Come to France With Me!

If a trip to France isn’t in your near future, transport yourself there by reading one of these terrific books!

The Lost Vintage by Ann Mah – Kate has qualified to take the elite Master of Wine Examination, and, in preparation, has decided to travel to Burgundy to visit her extended family’s centuries’ old home and vineyard so she can study and learn the intricacies of the Burgundy wine vintage. While doing research on the estate, she uncovers the possibility that there may have been family members who were part of the French Resistance during WWII, or were they Nazi collaborators? Why won’t anyone talk about this part of her family history?

Monsieur Mediocre by John von Sothen – After marrying a French woman, journalist von Sothen moved to Paris  and wrote a memoir in the vein of the beloved Peter Mayle. Sothen’s love of France was passed on from his mother who had studied Art in Paris decades before. He speaks self deprecatingly of the problems his French language difficulties cause him with his children, their friends, parents, and shopkeepers when he hilariously uses the wrong syllables or intonations in seemingly innocent ways, making him appear to be a dirty old man. The slices of French life experienced through an expat’s eyes highlight the enormous differences between the US and France in many ways; our political climates, our healthcare and educational systems, our attitudes about global warming, and France’s easier acceptance of immigrants. A candid and entertaining account of life in France told from an outsider’s point of view.

The Unbreakables by Lisa Barr – At first glance, this well crafted woman’s fiction title may seem less than it is. While celebrating her birthday at a Chicago restaurant with her husband and their best friends, Sophie Bloom is unexpectedly presented with incontrovertible evidence that her surgeon husband has been outed on a local online list of married cheaters who used the Ashley Madison dating service.  As she deals with her shock, she receives a call from her daughter who is studying in Paris and needs her mother to fly there immediately. Sophie rushes to her daughter’s side and is slowly enchanted by France while helping her daughter through some difficult situations and trying to figure out the future path of her own life. The sights, art world, history, architecture, sounds, food, and people beguile Sophie as they will the reader. Be prepared to fall in love with the Provence region and also to be surprised by the erotic journey that Sophie embarks on.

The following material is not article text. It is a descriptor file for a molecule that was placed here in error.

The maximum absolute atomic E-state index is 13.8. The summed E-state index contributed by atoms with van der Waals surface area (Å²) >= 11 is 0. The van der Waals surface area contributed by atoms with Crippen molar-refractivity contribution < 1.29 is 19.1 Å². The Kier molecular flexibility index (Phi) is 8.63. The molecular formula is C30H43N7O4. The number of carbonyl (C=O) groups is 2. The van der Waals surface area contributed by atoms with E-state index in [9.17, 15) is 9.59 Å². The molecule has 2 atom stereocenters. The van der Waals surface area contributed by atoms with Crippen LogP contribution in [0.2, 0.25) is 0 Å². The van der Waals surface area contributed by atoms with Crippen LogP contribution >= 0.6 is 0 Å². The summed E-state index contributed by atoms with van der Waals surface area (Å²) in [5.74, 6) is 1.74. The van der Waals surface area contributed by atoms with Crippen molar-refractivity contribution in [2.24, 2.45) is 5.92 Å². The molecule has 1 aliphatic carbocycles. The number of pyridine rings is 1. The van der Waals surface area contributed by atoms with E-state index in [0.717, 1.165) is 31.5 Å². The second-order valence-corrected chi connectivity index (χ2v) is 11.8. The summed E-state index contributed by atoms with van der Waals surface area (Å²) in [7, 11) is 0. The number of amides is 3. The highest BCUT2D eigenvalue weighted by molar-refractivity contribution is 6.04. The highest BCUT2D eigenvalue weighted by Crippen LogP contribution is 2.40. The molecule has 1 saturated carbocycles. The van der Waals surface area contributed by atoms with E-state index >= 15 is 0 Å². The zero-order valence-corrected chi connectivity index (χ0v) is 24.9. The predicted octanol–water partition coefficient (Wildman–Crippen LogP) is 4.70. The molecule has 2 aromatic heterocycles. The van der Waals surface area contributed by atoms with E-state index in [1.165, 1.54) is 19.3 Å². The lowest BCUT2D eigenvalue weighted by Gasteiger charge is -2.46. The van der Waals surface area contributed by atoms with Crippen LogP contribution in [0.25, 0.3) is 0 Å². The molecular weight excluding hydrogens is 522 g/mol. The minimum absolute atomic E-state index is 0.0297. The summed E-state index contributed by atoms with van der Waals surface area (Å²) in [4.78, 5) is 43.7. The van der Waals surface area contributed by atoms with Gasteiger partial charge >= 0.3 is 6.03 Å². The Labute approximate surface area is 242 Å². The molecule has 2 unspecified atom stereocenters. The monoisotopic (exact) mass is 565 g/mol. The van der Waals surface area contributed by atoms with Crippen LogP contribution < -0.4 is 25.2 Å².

Let’s Eat France by Francois Regis-Gaudry – Pick a page, any page, and read bios of great French chefs, see beautifully described recipes, come upon guides to French bread, cheese, wine, dessert, and fill your senses with all things French. Named a Best Food Book of the Year by the New York Times. A gastronomic delight!

The French Girl by Lexie Elliott – There’s murder in a French farmhouse where 6 university friends are enjoying their holiday in this evocative psychological mystery, but that murder isn’t discovered for many years. The characters are well drawn and you may doubt your conclusion as to who may have caused a young girl’s death, but will you be satisfied with the ending?

The Seine: the river that made Paris by Ellen Sciolino – Travel the Seine in this much anticipated oral history by the New York Times French Foreign Correspondent as she digs deep, finding charming anecdotes about the Seine that only a journalist could uncover and weave together in such a total package. She follows the Seine from its mouth, through the countryside to Paris, stopping in small towns and villages bringing to life the history and importance of this body of water and the unforgettable people who depend on the river, as the author meanders with the reader on side trips to a Champagne vineyard and some other little known places. For another splendid book by Sciolino, I encourage you to enjoy The Only Street in Paris:life on the Rue de Martyrs and read my previous blog post: https://heightslibrary.org/joie-de-vivre-alive-and-well-on-paris-street/

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